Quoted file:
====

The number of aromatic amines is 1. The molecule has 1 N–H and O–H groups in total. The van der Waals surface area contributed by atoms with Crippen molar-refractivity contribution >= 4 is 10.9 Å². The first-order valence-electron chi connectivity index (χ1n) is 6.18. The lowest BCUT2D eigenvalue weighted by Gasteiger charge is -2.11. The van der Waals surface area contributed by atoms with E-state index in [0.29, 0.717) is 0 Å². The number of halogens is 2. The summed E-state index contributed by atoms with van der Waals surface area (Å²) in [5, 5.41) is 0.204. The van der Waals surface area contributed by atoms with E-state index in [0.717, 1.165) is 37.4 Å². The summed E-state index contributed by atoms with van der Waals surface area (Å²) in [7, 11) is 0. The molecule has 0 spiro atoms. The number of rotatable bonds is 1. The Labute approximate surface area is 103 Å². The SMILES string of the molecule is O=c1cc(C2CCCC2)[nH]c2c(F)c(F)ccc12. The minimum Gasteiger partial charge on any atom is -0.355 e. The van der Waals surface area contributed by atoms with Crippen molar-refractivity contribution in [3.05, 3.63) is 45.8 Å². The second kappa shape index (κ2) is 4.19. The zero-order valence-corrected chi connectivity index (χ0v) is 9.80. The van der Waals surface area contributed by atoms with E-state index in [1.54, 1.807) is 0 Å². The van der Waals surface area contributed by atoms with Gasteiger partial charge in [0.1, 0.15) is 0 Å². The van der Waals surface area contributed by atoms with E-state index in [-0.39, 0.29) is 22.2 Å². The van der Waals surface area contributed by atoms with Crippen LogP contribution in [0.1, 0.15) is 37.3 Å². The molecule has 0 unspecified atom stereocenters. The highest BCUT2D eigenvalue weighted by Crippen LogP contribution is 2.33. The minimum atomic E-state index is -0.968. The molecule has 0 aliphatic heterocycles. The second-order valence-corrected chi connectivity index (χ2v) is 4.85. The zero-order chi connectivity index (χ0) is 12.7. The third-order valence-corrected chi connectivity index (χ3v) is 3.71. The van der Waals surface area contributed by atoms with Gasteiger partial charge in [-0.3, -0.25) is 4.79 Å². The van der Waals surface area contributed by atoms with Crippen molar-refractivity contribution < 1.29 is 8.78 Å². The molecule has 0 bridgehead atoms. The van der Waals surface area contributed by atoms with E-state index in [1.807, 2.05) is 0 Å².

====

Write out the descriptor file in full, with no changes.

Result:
The number of aromatic amines is 1. The molecule has 1 N–H and O–H groups in total. The van der Waals surface area contributed by atoms with Crippen molar-refractivity contribution >= 4 is 10.9 Å². The first-order valence-electron chi connectivity index (χ1n) is 6.18. The lowest BCUT2D eigenvalue weighted by Gasteiger charge is -2.11. The van der Waals surface area contributed by atoms with E-state index in [0.29, 0.717) is 0 Å². The number of halogens is 2. The summed E-state index contributed by atoms with van der Waals surface area (Å²) in [5, 5.41) is 0.204. The van der Waals surface area contributed by atoms with E-state index in [0.717, 1.165) is 37.4 Å². The summed E-state index contributed by atoms with van der Waals surface area (Å²) in [7, 11) is 0. The molecule has 0 spiro atoms. The number of rotatable bonds is 1. The Labute approximate surface area is 103 Å². The SMILES string of the molecule is O=c1cc(C2CCCC2)[nH]c2c(F)c(F)ccc12. The minimum Gasteiger partial charge on any atom is -0.355 e. The van der Waals surface area contributed by atoms with Crippen molar-refractivity contribution in [3.05, 3.63) is 45.8 Å². The second kappa shape index (κ2) is 4.19. The zero-order valence-corrected chi connectivity index (χ0v) is 9.80. The van der Waals surface area contributed by atoms with E-state index in [1.54, 1.807) is 0 Å². The van der Waals surface area contributed by atoms with Gasteiger partial charge in [0.1, 0.15) is 0 Å². The van der Waals surface area contributed by atoms with E-state index in [-0.39, 0.29) is 22.2 Å². The van der Waals surface area contributed by atoms with Crippen LogP contribution in [0.1, 0.15) is 37.3 Å². The molecule has 0 unspecified atom stereocenters. The highest BCUT2D eigenvalue weighted by Crippen LogP contribution is 2.33. The minimum atomic E-state index is -0.968. The molecule has 0 aliphatic heterocycles. The second-order valence-corrected chi connectivity index (χ2v) is 4.85. The zero-order chi connectivity index (χ0) is 12.7. The third-order valence-corrected chi connectivity index (χ3v) is 3.71. The van der Waals surface area contributed by atoms with Gasteiger partial charge in [-0.3, -0.25) is 4.79 Å². The van der Waals surface area contributed by atoms with Crippen molar-refractivity contribution < 1.29 is 8.78 Å². The molecule has 0 bridgehead atoms. The van der Waals surface area contributed by atoms with E-state index in [1.807, 2.05) is 0 Å².